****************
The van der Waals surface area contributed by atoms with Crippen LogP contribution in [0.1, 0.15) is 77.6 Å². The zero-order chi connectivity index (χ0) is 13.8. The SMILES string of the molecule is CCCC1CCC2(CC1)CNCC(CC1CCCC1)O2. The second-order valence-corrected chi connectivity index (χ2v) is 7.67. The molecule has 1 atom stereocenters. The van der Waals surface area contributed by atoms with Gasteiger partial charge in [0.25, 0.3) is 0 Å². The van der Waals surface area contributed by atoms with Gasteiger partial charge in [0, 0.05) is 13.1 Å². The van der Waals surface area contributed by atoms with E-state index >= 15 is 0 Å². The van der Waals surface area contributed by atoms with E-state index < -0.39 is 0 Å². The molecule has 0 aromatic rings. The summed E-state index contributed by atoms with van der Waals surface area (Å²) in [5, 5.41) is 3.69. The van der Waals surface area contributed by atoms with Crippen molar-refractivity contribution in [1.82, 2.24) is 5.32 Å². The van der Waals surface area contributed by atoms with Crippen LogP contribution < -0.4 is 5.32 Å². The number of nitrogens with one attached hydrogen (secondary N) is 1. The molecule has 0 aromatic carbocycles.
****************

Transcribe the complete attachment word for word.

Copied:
The van der Waals surface area contributed by atoms with Crippen LogP contribution in [0.1, 0.15) is 77.6 Å². The zero-order chi connectivity index (χ0) is 13.8. The SMILES string of the molecule is CCCC1CCC2(CC1)CNCC(CC1CCCC1)O2. The second-order valence-corrected chi connectivity index (χ2v) is 7.67. The molecule has 1 atom stereocenters. The van der Waals surface area contributed by atoms with Gasteiger partial charge in [0.25, 0.3) is 0 Å². The van der Waals surface area contributed by atoms with Gasteiger partial charge in [0, 0.05) is 13.1 Å². The van der Waals surface area contributed by atoms with E-state index >= 15 is 0 Å². The van der Waals surface area contributed by atoms with E-state index < -0.39 is 0 Å². The molecule has 0 aromatic rings. The summed E-state index contributed by atoms with van der Waals surface area (Å²) in [5, 5.41) is 3.69. The van der Waals surface area contributed by atoms with Crippen molar-refractivity contribution in [1.82, 2.24) is 5.32 Å². The van der Waals surface area contributed by atoms with Crippen LogP contribution < -0.4 is 5.32 Å². The number of nitrogens with one attached hydrogen (secondary N) is 1. The molecule has 0 aromatic carbocycles.